Judge Ellis catches Mueller team in another unethical screw up
Law & Crime:
Paul Manafort‘s third day on trial over charges of bank fraud and tax evasion was cut a bit short on Thursday after government attorneys made the same mistake twice in a row.The prosecution of this case is beginning to look amateurish. They keep doing things that wind up hurting their case and that are totally unnecessary. I get the feeling they were stalling on bringing other witnesses and were using this guy as a filler and it backfired on them. They should know by now that Judge Ellis is going to hold their feet to the fire, yet, they keep screwing up and looking bad in front of the jury. It could have an adverse effect on their credibility with the jury if they keep it up.
The last witness called to the stand was J. Philip Ayliff, a certified public accountant (CPA) at Paul Manafort’s long-serving tax-preparation agency, Kositzka, Wicks and Co. (KWC), of Richmond, Virginia. As time inched along during the last witness’s testimony, nothing of particular interest seemed to be occurring at all.
Ayliff was mostly providing foundational testimony regarding the basic functions of a tax-preparation company. Prosecutors then moved on to specifics and attempted to “publish” one of Manafort’s e-file forms. Judge T.S. Ellis III‘s weariness all but amazed the courtroom as he denied the request–complete with an actual and pronounced finger-wag–before shouting:No! You move it along!(It probably hadn’t helped matters that court had just minutes ago returned from a lengthy recess due to the prosecution calling Ayliff out of the witness order provided to both the court and the defense. But as Judge Ellis noted yesterday, he has “a long memory.”)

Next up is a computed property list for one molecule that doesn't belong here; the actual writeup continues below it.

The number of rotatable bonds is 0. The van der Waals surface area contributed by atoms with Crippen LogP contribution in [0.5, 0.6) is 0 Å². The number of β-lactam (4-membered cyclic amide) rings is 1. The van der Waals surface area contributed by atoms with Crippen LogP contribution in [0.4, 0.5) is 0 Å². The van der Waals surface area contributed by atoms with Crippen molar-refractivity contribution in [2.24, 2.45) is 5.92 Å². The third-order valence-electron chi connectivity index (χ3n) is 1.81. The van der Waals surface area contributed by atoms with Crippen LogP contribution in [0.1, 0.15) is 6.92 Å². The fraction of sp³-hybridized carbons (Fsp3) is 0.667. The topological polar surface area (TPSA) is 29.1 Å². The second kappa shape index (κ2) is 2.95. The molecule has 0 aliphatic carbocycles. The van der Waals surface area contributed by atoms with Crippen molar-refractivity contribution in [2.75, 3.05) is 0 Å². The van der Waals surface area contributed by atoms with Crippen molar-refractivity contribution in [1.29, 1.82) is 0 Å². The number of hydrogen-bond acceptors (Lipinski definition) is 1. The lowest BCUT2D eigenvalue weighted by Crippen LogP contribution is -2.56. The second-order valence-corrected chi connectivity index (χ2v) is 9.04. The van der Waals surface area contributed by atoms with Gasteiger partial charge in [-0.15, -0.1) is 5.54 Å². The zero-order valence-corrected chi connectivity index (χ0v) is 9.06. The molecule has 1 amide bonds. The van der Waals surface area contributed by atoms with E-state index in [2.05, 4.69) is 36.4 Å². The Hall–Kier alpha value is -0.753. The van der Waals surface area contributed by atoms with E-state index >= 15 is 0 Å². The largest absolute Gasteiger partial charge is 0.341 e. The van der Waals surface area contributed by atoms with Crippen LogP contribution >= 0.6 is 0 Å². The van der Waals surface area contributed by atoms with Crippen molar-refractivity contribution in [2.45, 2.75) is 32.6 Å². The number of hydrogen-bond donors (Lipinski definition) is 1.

Composing themselves again, the prosecution moved slowly forward before asking Ayliff to define the term “financial interest.” Ayliff began to answer the question but was immediately cut off by Ellis who noted that Ayliff was not a noticed expert. The defense then belatedly objected, prompting a quick and sarcastic dressing-down from the judge–but it was again the prosecution’s turn for scorn.
Static filled the courtroom as the longest bench conference of the day ensued. Upon returning to Ayliff’s testimony, the jury learned that the issue had been deferred until Friday–if ever. Then, Assistant U.S. Attorney Uzo Asonye asked about another term of art contained on federal tax forms.
Judge Ellis, who was already standing by this point, advised Ayliff to wait and announced the court would recess early.
After the jury left, Ellis took a few minutes to tell the press and public all about the bench conference. As it turns out, not only was Ayliff a non-noticed witness being asked to give the equivalent of expert testimony, but the prosecution and defense had already agreed on what the term “financial interest” meant. Moreover, this agreement was provided on a proposed–and approved–jury instruction.